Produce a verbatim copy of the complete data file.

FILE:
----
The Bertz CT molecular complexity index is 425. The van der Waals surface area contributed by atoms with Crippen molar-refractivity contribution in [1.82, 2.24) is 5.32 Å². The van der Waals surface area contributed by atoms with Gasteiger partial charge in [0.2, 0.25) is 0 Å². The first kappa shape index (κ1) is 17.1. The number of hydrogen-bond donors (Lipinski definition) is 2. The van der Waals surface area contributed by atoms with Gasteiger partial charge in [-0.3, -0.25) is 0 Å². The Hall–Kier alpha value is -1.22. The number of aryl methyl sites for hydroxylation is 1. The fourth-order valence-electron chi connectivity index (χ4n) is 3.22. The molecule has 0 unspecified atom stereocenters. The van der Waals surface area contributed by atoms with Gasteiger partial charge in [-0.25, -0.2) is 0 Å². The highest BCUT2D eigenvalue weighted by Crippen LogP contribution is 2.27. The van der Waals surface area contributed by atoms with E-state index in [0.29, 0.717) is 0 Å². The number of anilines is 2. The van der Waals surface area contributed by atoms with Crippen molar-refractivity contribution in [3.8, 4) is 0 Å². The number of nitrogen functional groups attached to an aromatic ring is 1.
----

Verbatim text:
The Bertz CT molecular complexity index is 425. The van der Waals surface area contributed by atoms with Crippen molar-refractivity contribution in [1.82, 2.24) is 5.32 Å². The van der Waals surface area contributed by atoms with Gasteiger partial charge in [0.2, 0.25) is 0 Å². The first kappa shape index (κ1) is 17.1. The number of hydrogen-bond donors (Lipinski definition) is 2. The van der Waals surface area contributed by atoms with Gasteiger partial charge in [-0.3, -0.25) is 0 Å². The Hall–Kier alpha value is -1.22. The number of aryl methyl sites for hydroxylation is 1. The fourth-order valence-electron chi connectivity index (χ4n) is 3.22. The molecule has 0 unspecified atom stereocenters. The van der Waals surface area contributed by atoms with Gasteiger partial charge in [-0.25, -0.2) is 0 Å². The highest BCUT2D eigenvalue weighted by Crippen LogP contribution is 2.27. The van der Waals surface area contributed by atoms with E-state index in [0.29, 0.717) is 0 Å². The number of anilines is 2. The van der Waals surface area contributed by atoms with Crippen molar-refractivity contribution in [3.8, 4) is 0 Å². The number of nitrogen functional groups attached to an aromatic ring is 1.